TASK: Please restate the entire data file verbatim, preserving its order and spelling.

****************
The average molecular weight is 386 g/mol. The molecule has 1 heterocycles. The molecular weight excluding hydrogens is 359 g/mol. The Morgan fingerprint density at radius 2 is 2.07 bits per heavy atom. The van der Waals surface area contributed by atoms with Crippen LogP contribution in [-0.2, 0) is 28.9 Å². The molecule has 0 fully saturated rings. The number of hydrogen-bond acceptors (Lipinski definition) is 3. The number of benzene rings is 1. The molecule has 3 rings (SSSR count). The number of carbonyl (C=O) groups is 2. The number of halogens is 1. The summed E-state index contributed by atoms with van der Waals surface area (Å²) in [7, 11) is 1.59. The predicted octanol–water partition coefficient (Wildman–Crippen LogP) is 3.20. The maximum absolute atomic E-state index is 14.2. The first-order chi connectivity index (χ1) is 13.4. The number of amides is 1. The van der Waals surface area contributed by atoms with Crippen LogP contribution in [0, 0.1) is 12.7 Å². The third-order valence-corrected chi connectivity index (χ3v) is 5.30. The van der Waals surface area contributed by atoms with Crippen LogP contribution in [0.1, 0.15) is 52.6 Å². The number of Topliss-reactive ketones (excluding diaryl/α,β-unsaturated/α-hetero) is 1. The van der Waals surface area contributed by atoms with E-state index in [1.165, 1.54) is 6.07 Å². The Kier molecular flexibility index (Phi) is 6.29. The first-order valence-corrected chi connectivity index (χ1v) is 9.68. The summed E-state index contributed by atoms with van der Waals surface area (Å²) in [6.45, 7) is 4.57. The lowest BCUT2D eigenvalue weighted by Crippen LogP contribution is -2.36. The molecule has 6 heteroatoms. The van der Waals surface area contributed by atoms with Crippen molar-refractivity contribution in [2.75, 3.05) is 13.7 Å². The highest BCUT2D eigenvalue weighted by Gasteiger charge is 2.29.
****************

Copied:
The average molecular weight is 386 g/mol. The molecule has 1 heterocycles. The molecular weight excluding hydrogens is 359 g/mol. The Morgan fingerprint density at radius 2 is 2.07 bits per heavy atom. The van der Waals surface area contributed by atoms with Crippen LogP contribution in [-0.2, 0) is 28.9 Å². The molecule has 0 fully saturated rings. The number of hydrogen-bond acceptors (Lipinski definition) is 3. The number of benzene rings is 1. The molecule has 3 rings (SSSR count). The number of carbonyl (C=O) groups is 2. The number of halogens is 1. The summed E-state index contributed by atoms with van der Waals surface area (Å²) in [7, 11) is 1.59. The predicted octanol–water partition coefficient (Wildman–Crippen LogP) is 3.20. The maximum absolute atomic E-state index is 14.2. The first-order chi connectivity index (χ1) is 13.4. The number of amides is 1. The van der Waals surface area contributed by atoms with Crippen LogP contribution in [0, 0.1) is 12.7 Å². The third-order valence-corrected chi connectivity index (χ3v) is 5.30. The van der Waals surface area contributed by atoms with Crippen LogP contribution in [0.1, 0.15) is 52.6 Å². The number of Topliss-reactive ketones (excluding diaryl/α,β-unsaturated/α-hetero) is 1. The van der Waals surface area contributed by atoms with E-state index in [1.165, 1.54) is 6.07 Å². The Kier molecular flexibility index (Phi) is 6.29. The first-order valence-corrected chi connectivity index (χ1v) is 9.68. The summed E-state index contributed by atoms with van der Waals surface area (Å²) in [6.45, 7) is 4.57. The lowest BCUT2D eigenvalue weighted by Crippen LogP contribution is -2.36. The molecule has 6 heteroatoms. The van der Waals surface area contributed by atoms with Crippen molar-refractivity contribution in [2.75, 3.05) is 13.7 Å². The highest BCUT2D eigenvalue weighted by Gasteiger charge is 2.29.